Watch Now: Training Camp Storylines: New England Patriots (0:50)

The New England Patriots are the defending Super Bowl champions, and they might also be the most improved team in the NFL. It's almost not fair that the Pats took a team that went 14-2 last season and added several potential top-end contributors to it, but sometimes that's what happens when you are the best -- and best-managed -- team in the NFL. 

A lot of the attention has gone to the New England offense, as the Pats added wide receiver Brandin Cooks and tight end Dwayne Allen in trades, and snagged running backs Mike Gillislee and Rex Burkhead in free agency. Their most important (and most expensive) addition, though, came on defense: former Buffalo Bills cornerback Stephon Gilmore, who came over on a five-year, $65 million contract that was the largest ever signed by a Patriots defensive back. 

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Over the last few years, Belichick has mixed and matched his cornerbacks in a very interesting way. Most teams have their No. 1 cornerback either follow the opposing team's No. 1 receiver or play a single side of the field. 

Belichick is not quite that strict with his rules. Whether it was Darrelle Revis in 2014 or Malcolm Butler in 2015 and 2016, the Pats' No. 1 corner has instead been used as a matchup-specific weapon. 

Much like they do on the other side of the ball, the Patriots employ a game-plan defense, not a system defense. In other words, just as the Pats might come out and run the ball 50 times in one game and throw it 50 times the next; sometimes they might come out and match up No. 1 vs. No. 1 on the perimeter, sometimes they might play sides, and sometimes they might do something else entirely like match up their No. 1 corner against the opposition's No. 2 receiver and bracket the top wideout with their No. 2 corner (usually Logan Ryan) and a safety (Devin McCourty, Patrick Chung, or Duron Harmon). 

Two aces up his sleeve

Now, though, Belichick has two No. 1 cornerbacks to work with. He has used Butler as a Revis-style No. 1 corner for the last two seasons, and he obviously views Gilmore as a No. 1 as well -- if the contract the Pats handed him this offseason is any indication. Having two players this talented will allow Belichick to get even more creative with his matchups and his coverages. 

Both Butler and Gilmore have strong frames to press at the point of attack, long arms to challenge the ball at the catch point, and good change of direction skills to stay with anyone that might try to shake free at the top of the route. Butler is more suited to playing in the slot than Gilmore, and Belichick should feel more comfortable bumping him down inside now that he's got a physical perimeter corner to handle whoever stays on the boundary. 

That should come in handy against, say, the Dolphins, where Butler can now shadow Jarvis Landry into the slot all day while Gilmore hangs with DeVante Parker or Kenny Stills. The Pats play Cooks' former team, the New Orleans Saints, in Week 2. Butler can move inside with Willie Snead while Gilmore tangles with Michael Thomas on the outside. And against teams with two primary outside threats like the Buccaneers, the Pats can now feel safe using Butler against burner types like DeSean Jackson because they have Gilmore to go toe-to-toe with Mike Evans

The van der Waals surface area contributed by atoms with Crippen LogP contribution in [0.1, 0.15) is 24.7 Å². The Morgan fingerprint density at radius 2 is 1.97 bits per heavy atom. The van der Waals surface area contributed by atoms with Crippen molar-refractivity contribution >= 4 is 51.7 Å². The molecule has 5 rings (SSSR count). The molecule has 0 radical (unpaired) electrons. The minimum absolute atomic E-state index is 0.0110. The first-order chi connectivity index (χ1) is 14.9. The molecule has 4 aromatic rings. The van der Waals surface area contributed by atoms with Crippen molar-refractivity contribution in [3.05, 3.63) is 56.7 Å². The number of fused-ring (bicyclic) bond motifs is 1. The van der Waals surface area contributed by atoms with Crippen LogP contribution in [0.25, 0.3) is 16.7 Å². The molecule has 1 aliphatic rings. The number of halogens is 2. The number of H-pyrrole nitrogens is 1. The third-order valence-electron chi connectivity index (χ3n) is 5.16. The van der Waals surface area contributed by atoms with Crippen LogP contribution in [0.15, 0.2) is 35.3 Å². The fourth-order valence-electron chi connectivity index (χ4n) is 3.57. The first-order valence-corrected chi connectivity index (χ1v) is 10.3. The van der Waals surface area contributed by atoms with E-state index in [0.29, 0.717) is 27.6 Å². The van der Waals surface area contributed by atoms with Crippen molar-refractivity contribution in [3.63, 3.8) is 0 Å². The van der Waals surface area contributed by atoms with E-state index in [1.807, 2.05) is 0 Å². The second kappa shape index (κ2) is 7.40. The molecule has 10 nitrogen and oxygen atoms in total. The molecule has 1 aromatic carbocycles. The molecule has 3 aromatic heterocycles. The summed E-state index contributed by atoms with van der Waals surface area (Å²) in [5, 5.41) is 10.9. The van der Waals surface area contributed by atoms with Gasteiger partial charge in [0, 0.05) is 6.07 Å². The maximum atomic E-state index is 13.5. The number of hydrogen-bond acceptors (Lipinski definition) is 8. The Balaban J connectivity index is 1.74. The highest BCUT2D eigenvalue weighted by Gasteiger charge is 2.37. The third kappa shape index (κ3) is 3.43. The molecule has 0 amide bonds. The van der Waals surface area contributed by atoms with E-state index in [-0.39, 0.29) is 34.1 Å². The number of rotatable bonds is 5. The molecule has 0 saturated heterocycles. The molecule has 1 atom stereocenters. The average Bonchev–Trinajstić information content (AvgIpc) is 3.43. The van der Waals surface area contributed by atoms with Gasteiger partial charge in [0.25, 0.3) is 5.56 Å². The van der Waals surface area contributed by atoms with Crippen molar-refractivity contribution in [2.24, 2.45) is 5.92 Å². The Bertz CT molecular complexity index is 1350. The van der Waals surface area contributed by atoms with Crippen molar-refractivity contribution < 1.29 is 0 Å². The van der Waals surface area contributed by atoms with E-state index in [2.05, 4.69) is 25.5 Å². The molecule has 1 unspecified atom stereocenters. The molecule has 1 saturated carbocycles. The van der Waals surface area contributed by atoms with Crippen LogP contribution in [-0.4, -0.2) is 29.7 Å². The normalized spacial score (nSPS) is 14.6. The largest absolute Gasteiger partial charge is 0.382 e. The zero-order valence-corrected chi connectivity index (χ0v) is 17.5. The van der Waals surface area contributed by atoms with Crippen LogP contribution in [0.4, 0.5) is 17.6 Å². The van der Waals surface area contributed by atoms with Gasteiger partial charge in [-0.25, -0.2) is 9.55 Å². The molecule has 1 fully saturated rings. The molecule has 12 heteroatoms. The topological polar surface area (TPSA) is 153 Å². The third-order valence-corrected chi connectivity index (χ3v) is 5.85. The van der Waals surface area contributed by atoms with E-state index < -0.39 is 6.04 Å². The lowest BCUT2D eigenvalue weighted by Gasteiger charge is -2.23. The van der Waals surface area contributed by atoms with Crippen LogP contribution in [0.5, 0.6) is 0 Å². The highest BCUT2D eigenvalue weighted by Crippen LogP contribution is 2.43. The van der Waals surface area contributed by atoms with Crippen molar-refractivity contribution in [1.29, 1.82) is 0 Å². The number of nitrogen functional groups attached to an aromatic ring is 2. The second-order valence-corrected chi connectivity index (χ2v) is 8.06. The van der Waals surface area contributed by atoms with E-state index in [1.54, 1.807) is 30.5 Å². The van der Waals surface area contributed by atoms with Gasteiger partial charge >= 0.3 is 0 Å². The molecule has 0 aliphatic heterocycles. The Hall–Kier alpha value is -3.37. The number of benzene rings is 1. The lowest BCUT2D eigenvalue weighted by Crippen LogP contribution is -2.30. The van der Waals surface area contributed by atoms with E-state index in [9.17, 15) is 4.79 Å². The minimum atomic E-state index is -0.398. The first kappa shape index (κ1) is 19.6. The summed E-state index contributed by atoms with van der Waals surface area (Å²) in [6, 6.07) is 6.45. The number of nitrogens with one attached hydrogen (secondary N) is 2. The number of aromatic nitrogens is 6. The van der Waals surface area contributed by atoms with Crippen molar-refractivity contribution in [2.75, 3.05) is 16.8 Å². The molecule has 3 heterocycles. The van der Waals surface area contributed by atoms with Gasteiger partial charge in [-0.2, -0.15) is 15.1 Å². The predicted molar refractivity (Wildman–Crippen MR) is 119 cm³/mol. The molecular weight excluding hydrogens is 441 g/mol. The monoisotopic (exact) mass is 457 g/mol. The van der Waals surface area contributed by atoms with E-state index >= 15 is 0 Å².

They can still mix-and-match differently if they want, but having a second No. 1 outside option allows Belichick to more aggressively maneuver in order to take away the opposition's primary threat either on the inside or down the field, which severely limits the options available to the quarterback. What's more, Gilmore doesn't necessarily need full help over the top when going up against No. 1 receivers like Ryan did. That means McCourty can roam all over the back end even more than he normally does, which should give the Patriots a better chance at creating more turnovers. 

Butler is accustomed to drawing the tough assignments. USATSI

The Pats finished last season first in the NFL in scoring defense and eighth in yards allowed, but they forced a turnover on only 11.2 percent of their opponents' drives -- 20th in the league. If they start creating more takeaways, that will put their explosive offense in even better position to score, which will lead to the opposing offense having to take more chances, which will lead to even more takeaways. It's a vicious circle. 

In a league that is still increasingly trending toward the pass, and on a team that can be expected to almost always have a lead, filling out the back end of the defense with strong players is extremely important. The Patriots have always done well enough in the secondary, but now they have one of the very best cornerback tandems in the league, to go along with one of its best safeties. Seeing Bill Belichick and defensive coordinator Matt Patricia work with that kind of talent is going to be quite something.